St Botolph and St. John the Baptist, Croxton Kerrial
St Botolph is part of the High Framland group of churches.
The oldest part of the present structure are some arches under the tower, which date back to the latter years of the 12th century. The church that we see today dates from the 15th century, and is made from Ironstone. Sir George Gilbert Scott carried out a church restoration here in 1866-8. This included re-roofing the church, removing the gallery so that an organ could be used, and refitting and reseating the church using the old fifteenth century bench ends.
There are six bells in the ring here. Three are fairly modern and are from Taylor of Loughborough. Two are re-castings of earlier bells and one is a modern addition to the ring.
The church has some finely carved medieval bench-ends and some mediaeval graffiti. The bench-ends came from a nearby Abbey which was closed down during the dissolution. The church guide tells us that tests on the back boards have suggested a date of mid 15th century. Symbols carved in to the bench-ends include monks, noble men, eagles, lions, dragons and a green man. It is thought that some of these are symbols from those people who helped to finance the abbey.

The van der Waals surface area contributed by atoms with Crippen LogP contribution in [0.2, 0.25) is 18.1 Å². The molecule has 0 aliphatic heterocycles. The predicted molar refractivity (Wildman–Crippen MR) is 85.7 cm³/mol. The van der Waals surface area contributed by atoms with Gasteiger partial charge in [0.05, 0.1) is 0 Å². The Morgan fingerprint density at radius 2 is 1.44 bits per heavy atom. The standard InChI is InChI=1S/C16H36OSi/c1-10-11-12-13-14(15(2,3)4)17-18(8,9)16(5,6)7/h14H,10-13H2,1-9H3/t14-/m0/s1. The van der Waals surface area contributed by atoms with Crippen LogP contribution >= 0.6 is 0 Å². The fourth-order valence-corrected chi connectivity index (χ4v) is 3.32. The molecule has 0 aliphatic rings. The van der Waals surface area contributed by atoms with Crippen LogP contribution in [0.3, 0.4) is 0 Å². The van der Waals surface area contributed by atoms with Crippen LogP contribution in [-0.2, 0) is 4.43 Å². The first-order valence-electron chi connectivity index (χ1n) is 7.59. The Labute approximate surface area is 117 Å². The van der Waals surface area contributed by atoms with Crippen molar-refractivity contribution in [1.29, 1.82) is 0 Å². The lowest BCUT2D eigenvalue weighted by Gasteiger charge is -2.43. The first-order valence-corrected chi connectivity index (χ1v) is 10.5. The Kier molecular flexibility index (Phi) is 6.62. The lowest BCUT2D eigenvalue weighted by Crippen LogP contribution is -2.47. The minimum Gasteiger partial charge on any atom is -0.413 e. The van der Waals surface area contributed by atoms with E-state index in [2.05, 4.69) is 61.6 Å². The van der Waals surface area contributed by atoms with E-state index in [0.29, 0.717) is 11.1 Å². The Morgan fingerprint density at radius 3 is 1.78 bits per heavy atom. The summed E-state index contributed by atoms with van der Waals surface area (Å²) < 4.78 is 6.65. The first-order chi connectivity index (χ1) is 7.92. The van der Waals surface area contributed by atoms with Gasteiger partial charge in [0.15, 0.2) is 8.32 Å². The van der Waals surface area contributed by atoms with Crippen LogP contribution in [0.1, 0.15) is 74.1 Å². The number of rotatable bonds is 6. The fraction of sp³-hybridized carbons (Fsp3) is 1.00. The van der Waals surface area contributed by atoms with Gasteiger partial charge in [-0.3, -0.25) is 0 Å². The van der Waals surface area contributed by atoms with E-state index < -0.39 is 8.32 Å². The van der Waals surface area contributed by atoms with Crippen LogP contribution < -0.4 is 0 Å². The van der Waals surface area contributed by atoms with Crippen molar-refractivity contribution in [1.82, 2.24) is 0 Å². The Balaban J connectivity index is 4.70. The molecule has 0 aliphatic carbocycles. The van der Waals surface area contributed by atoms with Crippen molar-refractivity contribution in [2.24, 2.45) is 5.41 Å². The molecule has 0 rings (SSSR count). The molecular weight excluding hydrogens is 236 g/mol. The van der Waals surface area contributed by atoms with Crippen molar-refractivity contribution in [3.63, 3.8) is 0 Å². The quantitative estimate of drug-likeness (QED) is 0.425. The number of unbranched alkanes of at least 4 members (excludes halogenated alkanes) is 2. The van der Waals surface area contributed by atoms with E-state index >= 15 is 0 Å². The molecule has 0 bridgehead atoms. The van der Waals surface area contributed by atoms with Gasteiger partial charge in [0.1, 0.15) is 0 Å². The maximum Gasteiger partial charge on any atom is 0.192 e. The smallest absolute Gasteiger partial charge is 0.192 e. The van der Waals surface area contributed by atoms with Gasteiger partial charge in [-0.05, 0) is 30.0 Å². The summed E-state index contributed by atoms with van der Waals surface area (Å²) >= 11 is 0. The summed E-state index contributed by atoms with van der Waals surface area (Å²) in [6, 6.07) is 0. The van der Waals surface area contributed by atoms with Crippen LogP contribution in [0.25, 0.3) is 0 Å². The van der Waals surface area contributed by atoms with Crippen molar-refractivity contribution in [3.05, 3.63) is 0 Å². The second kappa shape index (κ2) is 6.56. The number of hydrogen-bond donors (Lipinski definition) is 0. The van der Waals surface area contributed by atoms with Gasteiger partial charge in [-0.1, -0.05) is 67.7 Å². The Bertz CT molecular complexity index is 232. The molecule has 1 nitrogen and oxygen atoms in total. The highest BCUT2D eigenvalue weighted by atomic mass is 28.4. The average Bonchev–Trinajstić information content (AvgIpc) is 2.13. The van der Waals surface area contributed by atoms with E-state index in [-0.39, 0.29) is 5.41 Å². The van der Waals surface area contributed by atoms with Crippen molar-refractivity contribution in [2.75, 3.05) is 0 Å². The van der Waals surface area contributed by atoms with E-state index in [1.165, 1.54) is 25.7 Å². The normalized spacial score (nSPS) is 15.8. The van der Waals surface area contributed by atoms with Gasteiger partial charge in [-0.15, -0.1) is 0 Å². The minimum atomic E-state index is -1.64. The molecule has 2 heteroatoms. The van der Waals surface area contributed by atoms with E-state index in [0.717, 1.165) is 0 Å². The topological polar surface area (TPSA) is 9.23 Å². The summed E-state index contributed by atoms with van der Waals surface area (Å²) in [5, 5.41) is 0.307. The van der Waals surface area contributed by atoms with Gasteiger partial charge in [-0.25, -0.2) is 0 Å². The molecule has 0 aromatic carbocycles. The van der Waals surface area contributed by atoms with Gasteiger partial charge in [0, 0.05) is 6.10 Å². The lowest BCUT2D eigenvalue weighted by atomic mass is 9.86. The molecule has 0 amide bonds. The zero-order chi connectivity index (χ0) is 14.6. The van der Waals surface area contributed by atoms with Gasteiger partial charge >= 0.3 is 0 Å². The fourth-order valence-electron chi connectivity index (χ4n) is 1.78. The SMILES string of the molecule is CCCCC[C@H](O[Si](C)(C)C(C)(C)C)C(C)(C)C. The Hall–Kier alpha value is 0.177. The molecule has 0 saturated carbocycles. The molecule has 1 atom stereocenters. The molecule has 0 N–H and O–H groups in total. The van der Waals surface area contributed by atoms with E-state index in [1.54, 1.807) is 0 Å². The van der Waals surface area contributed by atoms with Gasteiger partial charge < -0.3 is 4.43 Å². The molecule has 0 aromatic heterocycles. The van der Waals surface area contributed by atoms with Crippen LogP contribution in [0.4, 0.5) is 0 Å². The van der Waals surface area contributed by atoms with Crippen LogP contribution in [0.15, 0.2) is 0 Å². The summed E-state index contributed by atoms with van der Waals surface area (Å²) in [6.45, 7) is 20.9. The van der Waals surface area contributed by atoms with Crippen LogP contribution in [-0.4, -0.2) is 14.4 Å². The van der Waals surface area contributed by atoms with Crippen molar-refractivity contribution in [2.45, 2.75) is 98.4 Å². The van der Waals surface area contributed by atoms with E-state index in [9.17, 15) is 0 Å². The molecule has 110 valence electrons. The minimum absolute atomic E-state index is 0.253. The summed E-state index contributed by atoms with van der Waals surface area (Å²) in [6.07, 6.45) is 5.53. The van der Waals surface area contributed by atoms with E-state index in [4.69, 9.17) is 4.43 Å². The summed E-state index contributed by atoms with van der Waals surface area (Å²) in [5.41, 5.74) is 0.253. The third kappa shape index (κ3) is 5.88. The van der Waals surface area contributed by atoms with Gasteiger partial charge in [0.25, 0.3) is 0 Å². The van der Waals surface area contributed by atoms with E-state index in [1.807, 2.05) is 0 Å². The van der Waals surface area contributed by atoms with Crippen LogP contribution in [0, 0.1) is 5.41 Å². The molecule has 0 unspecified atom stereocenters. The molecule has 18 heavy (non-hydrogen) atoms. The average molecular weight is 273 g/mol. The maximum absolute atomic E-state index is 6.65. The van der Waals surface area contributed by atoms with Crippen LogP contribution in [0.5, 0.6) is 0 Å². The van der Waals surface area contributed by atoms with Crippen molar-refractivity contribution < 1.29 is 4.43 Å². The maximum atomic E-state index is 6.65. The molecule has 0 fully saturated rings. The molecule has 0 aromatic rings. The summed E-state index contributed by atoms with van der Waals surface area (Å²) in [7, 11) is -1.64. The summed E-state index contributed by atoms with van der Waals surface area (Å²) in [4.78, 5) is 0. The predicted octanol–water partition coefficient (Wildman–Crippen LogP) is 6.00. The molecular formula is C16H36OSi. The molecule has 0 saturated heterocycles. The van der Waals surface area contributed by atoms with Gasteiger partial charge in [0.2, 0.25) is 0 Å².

This church is now open according to Diocesan and Government guidance.
Croxton Kerrial Church is open on Sundays, Tuesdays and Thursdays from 10am to 4pm for private prayer.
Access will be to the Lady Chapel only - please follow instructions on the church door.
We hope those who visit will enjoy the peace and quiet of our lovely village church once again.
Currently, due to the pandemic, our services take place via Zoom, although some are held in our church yard. If you would like details of all our events, please contact the school office and/or Rev. David direct.